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House issues sustainable, responsible budget

Following is today’s edition of the WSLC Legislative Update newsletter (PDF version):

OLYMPIA (April 12, 2013) — On Wednesday, House Democratic leaders introduced a state budget proposal that, similar to Gov. Jay Inslee’s plan, chooses education over tax loopholes. Those two proposals stand in contrast to that of the Republican-controlled Senate’s all-cuts budget, which doesn’t close a single special-interest tax loophole — and in fact creates 15 new ones on things like the purchase of clay targets at gun clubs and “the sale of financial information to qualifying international investment management firms” — while making disturbing cuts in Washington State’s social services.


The House budget “chose to invest $1.3 billion towards meeting the McCleary decision [requiring the state to increase funding for its paramount duty: education] by closing or narrowing 13 tax breaks and making other sensible changes that bring in additional resources,” reports the initial analysis from the Washington State Budget and Policy Center. (Also see the Center’s report of the House’s revenue proposal.)

The good news is that all three budgets fully fund the negotiated and approved state employee contracts. Since the start of the recession, state workers have made tremendous sacrifices, including agreeing to a 3% pay cut and furloughs. This on top of 5% cuts taken by about one-third of state workers in 2010 and no cost-of-living adjustments since 2008. Employee-paid health premiums are up 25% and employee-paid out-of-pockets costs up 100%, but the state cut its share of premium contributions per employee. More than 4,000 state employees have been laid off and more than 10,000 positions have been eliminated over the past few years, even as the state population they service has grown by more than 1 million.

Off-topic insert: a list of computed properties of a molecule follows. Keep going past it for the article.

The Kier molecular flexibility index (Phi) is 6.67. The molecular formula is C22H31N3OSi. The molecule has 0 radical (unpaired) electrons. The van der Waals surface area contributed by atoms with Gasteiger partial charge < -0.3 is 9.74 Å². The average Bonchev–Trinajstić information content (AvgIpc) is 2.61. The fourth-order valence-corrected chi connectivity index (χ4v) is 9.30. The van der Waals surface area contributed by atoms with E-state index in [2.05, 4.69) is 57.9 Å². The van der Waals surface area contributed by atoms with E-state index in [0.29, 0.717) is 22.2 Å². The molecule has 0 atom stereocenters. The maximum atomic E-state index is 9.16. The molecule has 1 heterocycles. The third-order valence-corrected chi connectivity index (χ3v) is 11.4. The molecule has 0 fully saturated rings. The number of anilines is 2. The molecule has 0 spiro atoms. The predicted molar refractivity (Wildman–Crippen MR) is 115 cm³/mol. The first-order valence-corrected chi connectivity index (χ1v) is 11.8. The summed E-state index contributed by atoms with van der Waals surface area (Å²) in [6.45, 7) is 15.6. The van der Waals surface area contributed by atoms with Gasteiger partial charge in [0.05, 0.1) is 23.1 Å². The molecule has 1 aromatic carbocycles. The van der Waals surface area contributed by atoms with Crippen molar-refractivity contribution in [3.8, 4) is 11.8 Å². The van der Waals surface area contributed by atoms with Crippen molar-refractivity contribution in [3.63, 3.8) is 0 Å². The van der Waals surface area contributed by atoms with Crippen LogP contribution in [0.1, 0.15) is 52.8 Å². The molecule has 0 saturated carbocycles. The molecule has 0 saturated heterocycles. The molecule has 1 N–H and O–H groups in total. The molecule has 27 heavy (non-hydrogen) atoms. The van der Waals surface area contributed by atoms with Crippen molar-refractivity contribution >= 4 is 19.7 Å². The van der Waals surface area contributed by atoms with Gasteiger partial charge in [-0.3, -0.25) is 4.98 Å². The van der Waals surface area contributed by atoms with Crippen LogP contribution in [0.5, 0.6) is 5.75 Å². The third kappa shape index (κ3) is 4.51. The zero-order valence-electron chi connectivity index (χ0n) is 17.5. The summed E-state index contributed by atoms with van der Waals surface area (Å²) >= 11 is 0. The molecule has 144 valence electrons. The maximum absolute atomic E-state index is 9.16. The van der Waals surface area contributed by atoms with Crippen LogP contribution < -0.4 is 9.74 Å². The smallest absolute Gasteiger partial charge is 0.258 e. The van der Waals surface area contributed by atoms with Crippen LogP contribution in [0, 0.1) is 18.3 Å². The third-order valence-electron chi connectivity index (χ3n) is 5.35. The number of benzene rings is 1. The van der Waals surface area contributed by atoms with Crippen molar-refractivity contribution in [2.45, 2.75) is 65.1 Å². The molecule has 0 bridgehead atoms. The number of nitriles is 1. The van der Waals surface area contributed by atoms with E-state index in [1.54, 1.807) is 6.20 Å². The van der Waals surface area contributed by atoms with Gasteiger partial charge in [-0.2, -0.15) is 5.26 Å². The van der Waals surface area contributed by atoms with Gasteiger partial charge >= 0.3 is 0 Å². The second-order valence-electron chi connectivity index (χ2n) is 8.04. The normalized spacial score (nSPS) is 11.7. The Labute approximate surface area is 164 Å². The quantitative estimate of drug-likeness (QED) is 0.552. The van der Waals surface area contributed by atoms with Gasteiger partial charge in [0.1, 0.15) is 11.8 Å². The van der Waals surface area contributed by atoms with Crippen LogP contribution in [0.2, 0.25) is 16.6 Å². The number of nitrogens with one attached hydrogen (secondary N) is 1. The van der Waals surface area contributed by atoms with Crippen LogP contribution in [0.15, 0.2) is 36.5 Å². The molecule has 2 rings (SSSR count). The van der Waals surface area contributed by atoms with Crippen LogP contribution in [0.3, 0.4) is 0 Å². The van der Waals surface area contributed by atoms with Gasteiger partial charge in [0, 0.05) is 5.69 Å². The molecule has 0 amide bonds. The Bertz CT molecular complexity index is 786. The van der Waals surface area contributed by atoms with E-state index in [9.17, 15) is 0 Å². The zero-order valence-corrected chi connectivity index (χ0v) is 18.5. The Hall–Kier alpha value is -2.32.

The House, Senate and Governor’s budget proposals all end the 3% pay cuts and fund new contracts that take modest first steps toward restoring some of the damage done to state employees and their families.

In addition, all three budgets extend health-care coverage to an estimated 280,000 Washingtonians via the federally financed Medicaid expansion championed by President Barack Obama.

But those positive achievements are where the significant similarities end between the House and Governor’s budgets and the outlying Senate budget, which includes some questionable and perhaps unconstitutional fund shifting and some fantasy-based assumptions.

For example, the Washington Federation of State Employees, AFSCME Council 28, the largest state employee union, points out that the Senate budget includes $131 million in unspecified “administrative efficiencies.” WFSE’s Dennis Eagle warns that these cuts could lead to “higher workloads, diminished customer service, further erosion of public safety, and the closure of parks and hatcheries.”